Skating fans were treated to quite the show this past weekend at 2017 Skate Canada International. While some of the pre-competition favorites prevailed, we saw a number of unexpected results that made our heads spin (and not in a Level 4 +GOE spin kind of way). My big takeaways from the competition below.
Duhamel/Radford rediscover form
A lot of question marks were on Meagan Duhamel/Eric Radford coming into this season. After having years of consistency, they were at a crossroads last season, as a few consecutive competitions with major errors snowballed into career-low confidence for them. And even after changes in their coaching team over the summer, they started off their season with major mistakes in their free skate at Autumn Classic International.
And so Duhamel/Radford entered Skate Canada with doubts - and frankly, another poor showing could have derailed their entire season. But they really turned it around and threw down a free skate that we haven't seen from them since they won their second World title two seasons ago. It's possible that this could be the start of something great for this pair, and just in time for two skaters who were hoping that their time at the top has not passed them by.
Overall, it was quite the battle between the top three pairs at Skate Canada. Aliona Savchenko/Bruno Massot took the silver after mistakes on their side-by-side jumps in the free skate took them out of contention. But their free skate is a masterpiece in the making - the kind of program that has the potential to transcend what we come to expect from pair skating and bring it into the realm of ice dance.
Vanessa James/Morgan Cipres skated two near flawless programs to grab the bronze right behind Savchenko/Massot (and you could make the argument that they deserved silver). But I am convinced that this is just the start for them this season - watch their scores pick up if they continue to throw down these kinds of programs.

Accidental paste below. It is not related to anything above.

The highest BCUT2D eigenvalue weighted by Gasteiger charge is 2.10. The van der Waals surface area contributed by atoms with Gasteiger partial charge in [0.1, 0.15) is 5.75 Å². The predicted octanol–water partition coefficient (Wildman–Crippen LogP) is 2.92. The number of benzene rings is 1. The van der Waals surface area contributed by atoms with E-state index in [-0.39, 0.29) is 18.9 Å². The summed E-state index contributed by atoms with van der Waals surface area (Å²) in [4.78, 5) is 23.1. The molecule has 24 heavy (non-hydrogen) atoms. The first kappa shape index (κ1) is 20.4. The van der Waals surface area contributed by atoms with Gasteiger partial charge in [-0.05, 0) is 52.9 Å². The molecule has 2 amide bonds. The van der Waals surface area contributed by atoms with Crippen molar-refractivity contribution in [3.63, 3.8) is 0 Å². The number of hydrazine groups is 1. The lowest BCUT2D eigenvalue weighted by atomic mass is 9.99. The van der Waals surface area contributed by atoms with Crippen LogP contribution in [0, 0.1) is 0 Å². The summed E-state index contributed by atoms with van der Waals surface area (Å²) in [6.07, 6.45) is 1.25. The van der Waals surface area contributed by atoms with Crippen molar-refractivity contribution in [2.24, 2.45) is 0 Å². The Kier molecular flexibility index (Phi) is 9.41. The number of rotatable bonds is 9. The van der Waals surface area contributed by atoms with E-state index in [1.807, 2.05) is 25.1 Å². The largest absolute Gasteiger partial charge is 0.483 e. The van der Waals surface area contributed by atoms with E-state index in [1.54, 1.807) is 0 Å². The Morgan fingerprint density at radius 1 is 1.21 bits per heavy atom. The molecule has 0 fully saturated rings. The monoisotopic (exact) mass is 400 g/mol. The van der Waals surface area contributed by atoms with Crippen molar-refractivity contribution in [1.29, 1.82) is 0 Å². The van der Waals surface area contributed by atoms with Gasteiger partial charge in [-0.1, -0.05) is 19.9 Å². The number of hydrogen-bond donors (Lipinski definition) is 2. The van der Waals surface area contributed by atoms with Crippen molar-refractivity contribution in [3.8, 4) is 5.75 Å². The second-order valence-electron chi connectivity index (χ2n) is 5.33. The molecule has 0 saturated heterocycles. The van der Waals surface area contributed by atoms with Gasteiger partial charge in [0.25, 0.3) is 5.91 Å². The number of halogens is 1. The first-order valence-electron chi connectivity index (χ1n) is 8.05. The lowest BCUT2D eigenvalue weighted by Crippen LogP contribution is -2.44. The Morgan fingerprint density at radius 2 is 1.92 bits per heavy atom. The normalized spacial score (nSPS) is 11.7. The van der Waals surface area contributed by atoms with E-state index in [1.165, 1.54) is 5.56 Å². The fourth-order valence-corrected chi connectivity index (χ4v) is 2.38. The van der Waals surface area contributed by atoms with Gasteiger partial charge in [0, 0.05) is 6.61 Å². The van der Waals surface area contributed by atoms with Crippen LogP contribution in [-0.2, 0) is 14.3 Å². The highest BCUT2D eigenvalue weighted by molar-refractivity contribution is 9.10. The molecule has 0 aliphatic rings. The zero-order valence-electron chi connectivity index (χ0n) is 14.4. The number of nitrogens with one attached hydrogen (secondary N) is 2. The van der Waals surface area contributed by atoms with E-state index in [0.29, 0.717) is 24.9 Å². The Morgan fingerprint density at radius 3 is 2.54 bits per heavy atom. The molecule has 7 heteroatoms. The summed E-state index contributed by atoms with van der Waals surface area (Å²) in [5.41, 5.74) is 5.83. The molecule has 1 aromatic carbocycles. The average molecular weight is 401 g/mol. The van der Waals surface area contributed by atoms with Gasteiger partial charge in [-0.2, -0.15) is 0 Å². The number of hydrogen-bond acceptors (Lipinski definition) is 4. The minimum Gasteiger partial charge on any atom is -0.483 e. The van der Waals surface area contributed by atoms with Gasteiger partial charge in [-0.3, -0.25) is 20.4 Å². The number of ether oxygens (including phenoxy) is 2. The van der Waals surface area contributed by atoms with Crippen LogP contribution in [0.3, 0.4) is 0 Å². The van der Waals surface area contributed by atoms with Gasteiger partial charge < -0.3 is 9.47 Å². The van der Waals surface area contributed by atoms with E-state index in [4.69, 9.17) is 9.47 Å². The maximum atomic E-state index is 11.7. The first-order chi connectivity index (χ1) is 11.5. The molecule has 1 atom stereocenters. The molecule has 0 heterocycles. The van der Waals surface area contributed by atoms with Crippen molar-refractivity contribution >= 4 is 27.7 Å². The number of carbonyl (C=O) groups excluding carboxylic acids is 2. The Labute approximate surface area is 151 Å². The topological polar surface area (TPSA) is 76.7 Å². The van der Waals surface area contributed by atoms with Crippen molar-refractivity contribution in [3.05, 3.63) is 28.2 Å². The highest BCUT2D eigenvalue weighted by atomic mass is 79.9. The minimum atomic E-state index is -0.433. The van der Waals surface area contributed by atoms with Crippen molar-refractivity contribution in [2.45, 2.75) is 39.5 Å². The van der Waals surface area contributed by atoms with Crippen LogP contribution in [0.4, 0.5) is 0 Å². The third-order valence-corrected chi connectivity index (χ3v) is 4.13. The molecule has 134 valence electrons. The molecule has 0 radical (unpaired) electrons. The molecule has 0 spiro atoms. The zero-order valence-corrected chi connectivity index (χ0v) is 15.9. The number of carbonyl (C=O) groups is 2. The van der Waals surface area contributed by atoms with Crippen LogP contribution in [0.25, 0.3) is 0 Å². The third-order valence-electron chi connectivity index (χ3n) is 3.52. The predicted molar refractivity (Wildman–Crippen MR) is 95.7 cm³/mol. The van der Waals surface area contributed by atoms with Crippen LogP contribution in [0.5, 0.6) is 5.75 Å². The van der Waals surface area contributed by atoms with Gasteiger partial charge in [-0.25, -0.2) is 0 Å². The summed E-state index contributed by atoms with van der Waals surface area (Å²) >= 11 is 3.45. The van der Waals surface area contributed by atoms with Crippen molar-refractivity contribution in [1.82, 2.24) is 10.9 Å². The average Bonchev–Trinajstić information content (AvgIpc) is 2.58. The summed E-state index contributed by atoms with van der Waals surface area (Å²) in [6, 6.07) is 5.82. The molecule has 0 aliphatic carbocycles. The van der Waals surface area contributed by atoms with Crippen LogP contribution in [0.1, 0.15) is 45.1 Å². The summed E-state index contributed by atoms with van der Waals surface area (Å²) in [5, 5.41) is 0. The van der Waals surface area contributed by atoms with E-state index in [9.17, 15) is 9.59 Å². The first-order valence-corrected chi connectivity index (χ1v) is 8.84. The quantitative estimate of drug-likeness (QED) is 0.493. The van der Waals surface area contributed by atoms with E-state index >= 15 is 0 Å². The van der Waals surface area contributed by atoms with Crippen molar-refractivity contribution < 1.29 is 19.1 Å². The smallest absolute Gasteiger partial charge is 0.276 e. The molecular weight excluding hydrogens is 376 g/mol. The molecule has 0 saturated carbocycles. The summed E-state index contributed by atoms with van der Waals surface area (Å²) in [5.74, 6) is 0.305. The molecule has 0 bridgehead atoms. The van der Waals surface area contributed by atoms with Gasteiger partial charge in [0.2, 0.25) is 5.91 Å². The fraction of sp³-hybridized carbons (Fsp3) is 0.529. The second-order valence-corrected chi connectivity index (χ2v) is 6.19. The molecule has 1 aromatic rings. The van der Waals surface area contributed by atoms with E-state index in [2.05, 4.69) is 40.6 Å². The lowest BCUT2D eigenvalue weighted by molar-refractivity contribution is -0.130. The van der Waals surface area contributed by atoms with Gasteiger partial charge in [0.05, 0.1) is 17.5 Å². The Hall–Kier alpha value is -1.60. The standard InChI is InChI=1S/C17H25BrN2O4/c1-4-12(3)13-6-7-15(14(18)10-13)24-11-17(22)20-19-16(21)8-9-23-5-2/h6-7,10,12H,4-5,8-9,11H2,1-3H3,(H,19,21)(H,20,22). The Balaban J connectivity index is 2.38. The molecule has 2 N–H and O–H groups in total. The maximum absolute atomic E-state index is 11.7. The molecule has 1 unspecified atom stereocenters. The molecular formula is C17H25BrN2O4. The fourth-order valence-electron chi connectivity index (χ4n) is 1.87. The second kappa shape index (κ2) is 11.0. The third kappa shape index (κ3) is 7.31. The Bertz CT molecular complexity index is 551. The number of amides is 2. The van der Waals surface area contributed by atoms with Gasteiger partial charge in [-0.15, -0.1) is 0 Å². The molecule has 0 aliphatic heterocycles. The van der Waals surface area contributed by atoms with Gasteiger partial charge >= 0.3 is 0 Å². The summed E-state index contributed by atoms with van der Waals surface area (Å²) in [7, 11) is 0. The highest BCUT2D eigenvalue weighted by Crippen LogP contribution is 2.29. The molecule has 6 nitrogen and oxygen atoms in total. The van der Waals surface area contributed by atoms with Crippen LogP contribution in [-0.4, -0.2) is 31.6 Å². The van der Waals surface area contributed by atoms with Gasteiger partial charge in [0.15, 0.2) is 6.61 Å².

Chan off the podium
A World champion who did not quite have the kind of competition he was looking for was Patrick Chan. His free skate was nothing short of a disaster, and it took him off the podium. It was a shame to see a champion who has done so much for the sport have such a poor skate. But as they say - better now than at the Olympics.
But perhaps more interesting was the fact that Chan talked about his strategy coming into Skate Canada - taking the quad salchow out of both programs to ease the pressure to let him enjoy his programs more. How does he recover from this? We'll see next week at NHK Trophy.
Regina is Underrotation City
From my count, there were 33 underrotations and 6 downgrades in the ladies' free skate spread out among 11 skaters (Kaetlyn Osmond did not get either call). It was possibly the harshest technical panel I have ever seen. From my perspective, it's all about consistency of calls. If panels were more consistent across competitions, it would 1) allow the audience to not be stupefied every time something like this happens, and 2) not give skaters mixed messages throughout the season.
In a lot of ways, the quarter-turn rule for underrotations provides a lot of room for scrutiny. It's not as simple as seeing where the skater's blade is when they take off and land. There are really two factors at play - the camera angle and the skater's direction of travel. Calling something "at a quarter-turn" as underrotated versus "under a quarter-turn" makes precision so very important, and when the callers are relying on judgment, it is nearly impossible to be consistent across competitions.
An old favorite #TheOriginalMalade
In a season of repeats and three-peats, there is another program to add to the Greatest Hits collection. Kaitlyn Weaver/Andrew Poje decided to return to their signature Je Suis Malade program from the 2011-12 season. Though they had finished in the top five at Worlds the season before, it was this program that really propelled them to the top of the ice dance world. And with the magic of YouTube, we can see the two programs side-by-side.
No program they have done in their career has been so suited to their skating and them as a dance team. It is a choice that worked for them six years ago to show them off as superb ice dancers, and it is a choice that works for them now to demonstrate the strides they've made in their skating.